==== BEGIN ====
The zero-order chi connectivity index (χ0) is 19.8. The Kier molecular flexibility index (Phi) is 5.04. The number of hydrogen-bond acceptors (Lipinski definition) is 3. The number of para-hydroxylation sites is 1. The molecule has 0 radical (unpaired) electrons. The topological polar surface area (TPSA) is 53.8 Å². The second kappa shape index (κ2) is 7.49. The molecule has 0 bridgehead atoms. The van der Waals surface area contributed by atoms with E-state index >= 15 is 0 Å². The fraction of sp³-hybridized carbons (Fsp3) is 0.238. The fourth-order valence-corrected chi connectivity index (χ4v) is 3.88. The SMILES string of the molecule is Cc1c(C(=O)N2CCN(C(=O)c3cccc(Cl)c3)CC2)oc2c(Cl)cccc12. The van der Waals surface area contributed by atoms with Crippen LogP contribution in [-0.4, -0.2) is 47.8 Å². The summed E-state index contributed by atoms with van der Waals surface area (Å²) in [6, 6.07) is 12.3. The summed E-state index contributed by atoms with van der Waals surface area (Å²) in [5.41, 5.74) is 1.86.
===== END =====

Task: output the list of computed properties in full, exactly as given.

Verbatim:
The zero-order chi connectivity index (χ0) is 19.8. The Kier molecular flexibility index (Phi) is 5.04. The number of hydrogen-bond acceptors (Lipinski definition) is 3. The number of para-hydroxylation sites is 1. The molecule has 0 radical (unpaired) electrons. The topological polar surface area (TPSA) is 53.8 Å². The second kappa shape index (κ2) is 7.49. The molecule has 0 bridgehead atoms. The van der Waals surface area contributed by atoms with E-state index >= 15 is 0 Å². The fraction of sp³-hybridized carbons (Fsp3) is 0.238. The fourth-order valence-corrected chi connectivity index (χ4v) is 3.88. The SMILES string of the molecule is Cc1c(C(=O)N2CCN(C(=O)c3cccc(Cl)c3)CC2)oc2c(Cl)cccc12. The van der Waals surface area contributed by atoms with Crippen LogP contribution in [-0.4, -0.2) is 47.8 Å². The summed E-state index contributed by atoms with van der Waals surface area (Å²) in [6, 6.07) is 12.3. The summed E-state index contributed by atoms with van der Waals surface area (Å²) in [5.41, 5.74) is 1.86.